CAASPP testing encourages students to advance in technology

Testing is based on personal preference

February 29, 2016


Tina Keshishian

Jack Maruyama looking over the standards for the CAASPP.

Sophomore Roni Amirian said that he would much rather take the online California Assessment of Student Performance and Progress (CAASPP) versus a written test because of the many benefits the CAASPP has to offer. “I don’t like the fact that we aren’t allowed to go back to the previous question once we submit our answer when taking most computerized tests, but the CAASPP gives you the opportunity to reconsider your answer,”Amirian said.

“Testing has been much easier because of the CAASPP, along with a couple of other tests,” said associate principal Lena Kortoshian. “They are much more manageable and effortless to set up and start.” Sophomore Aleks Melkumyan said that he took the CAASPP interim this year, and he was really intrigued by the new and improved way of testing. “I never liked bubbling in my answers, so I find that computerized testing takes up less time,” Melkumyan said.

According to the California Department of Education, the CAASPP has allowed students to use technology in order to familiarize themselves with the new and improved testing. “Even though I haven’t taken the CAASPP this year, it’s a very good idea because it’s more convenient for the staff and students,” said senior Marine Tahmazyan.

Prior to the CAASPP, students were assessed by the California Standardized Testing (CST) from 2003 to 2013. CSTs only consisted of multiple choice questions. The last year for the STAR Program, which includes the California Standards Test, the California Modified Assessment, the California Alternate Performance Assessment, and the Standards-based Tests, was in 2013.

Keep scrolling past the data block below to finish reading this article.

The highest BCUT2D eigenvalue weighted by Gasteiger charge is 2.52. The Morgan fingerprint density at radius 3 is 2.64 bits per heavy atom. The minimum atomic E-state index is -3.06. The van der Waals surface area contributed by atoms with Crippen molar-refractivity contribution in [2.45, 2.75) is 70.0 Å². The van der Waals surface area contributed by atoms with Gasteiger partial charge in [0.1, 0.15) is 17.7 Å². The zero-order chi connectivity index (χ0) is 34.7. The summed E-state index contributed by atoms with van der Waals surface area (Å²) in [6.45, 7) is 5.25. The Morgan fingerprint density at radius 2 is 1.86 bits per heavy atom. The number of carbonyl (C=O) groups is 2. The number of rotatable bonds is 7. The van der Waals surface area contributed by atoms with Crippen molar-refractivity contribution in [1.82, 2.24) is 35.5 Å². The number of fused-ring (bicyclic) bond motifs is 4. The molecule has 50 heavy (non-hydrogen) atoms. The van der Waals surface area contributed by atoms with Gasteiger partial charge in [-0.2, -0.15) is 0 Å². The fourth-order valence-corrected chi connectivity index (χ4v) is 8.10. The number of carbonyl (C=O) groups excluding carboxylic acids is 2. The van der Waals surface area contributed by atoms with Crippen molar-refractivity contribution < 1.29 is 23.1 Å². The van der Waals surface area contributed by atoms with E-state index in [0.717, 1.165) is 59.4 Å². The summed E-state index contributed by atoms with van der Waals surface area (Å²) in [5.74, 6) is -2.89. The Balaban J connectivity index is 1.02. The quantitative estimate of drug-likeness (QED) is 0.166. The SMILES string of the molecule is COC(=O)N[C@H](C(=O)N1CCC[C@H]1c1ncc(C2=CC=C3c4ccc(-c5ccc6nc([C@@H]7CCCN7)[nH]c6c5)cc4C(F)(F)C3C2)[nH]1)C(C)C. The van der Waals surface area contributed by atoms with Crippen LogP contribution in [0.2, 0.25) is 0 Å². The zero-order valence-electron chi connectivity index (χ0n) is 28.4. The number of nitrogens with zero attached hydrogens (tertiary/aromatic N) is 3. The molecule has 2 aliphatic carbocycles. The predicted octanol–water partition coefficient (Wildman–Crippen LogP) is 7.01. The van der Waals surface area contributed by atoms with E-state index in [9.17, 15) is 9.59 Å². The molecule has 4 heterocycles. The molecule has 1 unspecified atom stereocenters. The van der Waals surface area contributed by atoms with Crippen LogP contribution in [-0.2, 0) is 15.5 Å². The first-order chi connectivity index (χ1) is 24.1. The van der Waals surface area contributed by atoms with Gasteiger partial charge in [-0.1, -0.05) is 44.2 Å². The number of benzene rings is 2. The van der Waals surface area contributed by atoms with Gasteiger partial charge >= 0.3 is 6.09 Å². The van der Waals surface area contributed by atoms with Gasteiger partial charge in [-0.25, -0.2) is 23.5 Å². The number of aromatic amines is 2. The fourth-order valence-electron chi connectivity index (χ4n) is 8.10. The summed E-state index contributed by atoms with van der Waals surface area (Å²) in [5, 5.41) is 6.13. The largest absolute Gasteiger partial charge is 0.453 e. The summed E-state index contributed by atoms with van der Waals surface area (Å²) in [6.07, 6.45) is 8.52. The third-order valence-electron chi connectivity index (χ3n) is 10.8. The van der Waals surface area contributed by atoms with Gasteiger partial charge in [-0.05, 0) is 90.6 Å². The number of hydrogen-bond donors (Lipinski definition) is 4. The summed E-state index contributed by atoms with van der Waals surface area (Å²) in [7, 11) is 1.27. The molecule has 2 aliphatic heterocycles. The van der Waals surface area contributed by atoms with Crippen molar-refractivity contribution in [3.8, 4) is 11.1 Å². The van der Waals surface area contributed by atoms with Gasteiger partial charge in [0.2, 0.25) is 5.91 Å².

As of 2014, no California State Testing was required due to the CAASPP. The CAASPP was founded in 2014 and is a requirement for high school graduation.

According to the Benicia Unified School District, computerized testing is significant because it prepares students for college level courses. Personalized letters describing the student’s performance will be sent to students after taking the CAASPP.

Niko Tadevossian taking a practice test for the CAASPP.
Tina Keshishian
Niko Tadevossian taking a practice test for the CAASPP.

According to Test Prep Review, some computerized tests have the ability to increase the difficulty level of each question as one gets them right, which gives students the opportunity to test their abilities, whereas non computerized tests cannot adapt to such standards. The CAASPP, for example, has the advantage of including informative videos and audios to help students answer questions, while paper-based tests only include written explanations.

The problem with computerized testing is that computers cannot do much more than grade multiple choice tests, but it makes things easier for both the students and staff. “Since our school has an emphasis on technology, many of our students are comfortable with using Chromebooks for testing purposes,” Kortoshian said. Assistant Principal Dr. Brian Landisi said that students are comfortable with the latest technology because of the computer classes that Clark Magnet High School has to offer. “All of our students are required to take tech lit classes, in order to have experience with basic technology,” Landisi said.

According to EdSource, Gov Jerry Brown agreed to stop CST testing  in 2013 even though this test was given for 15 years. Students in grades 5, 8, and 10 will be the only ones who will be taking the CSTs for science.

When everything seems to be going against you, remember that theIn some cases, computerized testing has its downsides because it can affect students scores. As stated in Education Week, the standard scores for students in the 8th grade who were taking tests like the CAASPP received less points versus the ones who took the test on paper. According to studies at Princeton in 2004, psychologists Garland and Noyes came to the realization that there is a very minor distinction with the speed of reading whether it is on a screen, or on paper. Princeton studies have shown that reading is much more challenging to do on a screen.

Not all students like the changes that have been made. “I feel more comfortable with written-based tests because I don’t have to worry about the time limit, or any type of technological problem,” said junior Talin Tarverdian.

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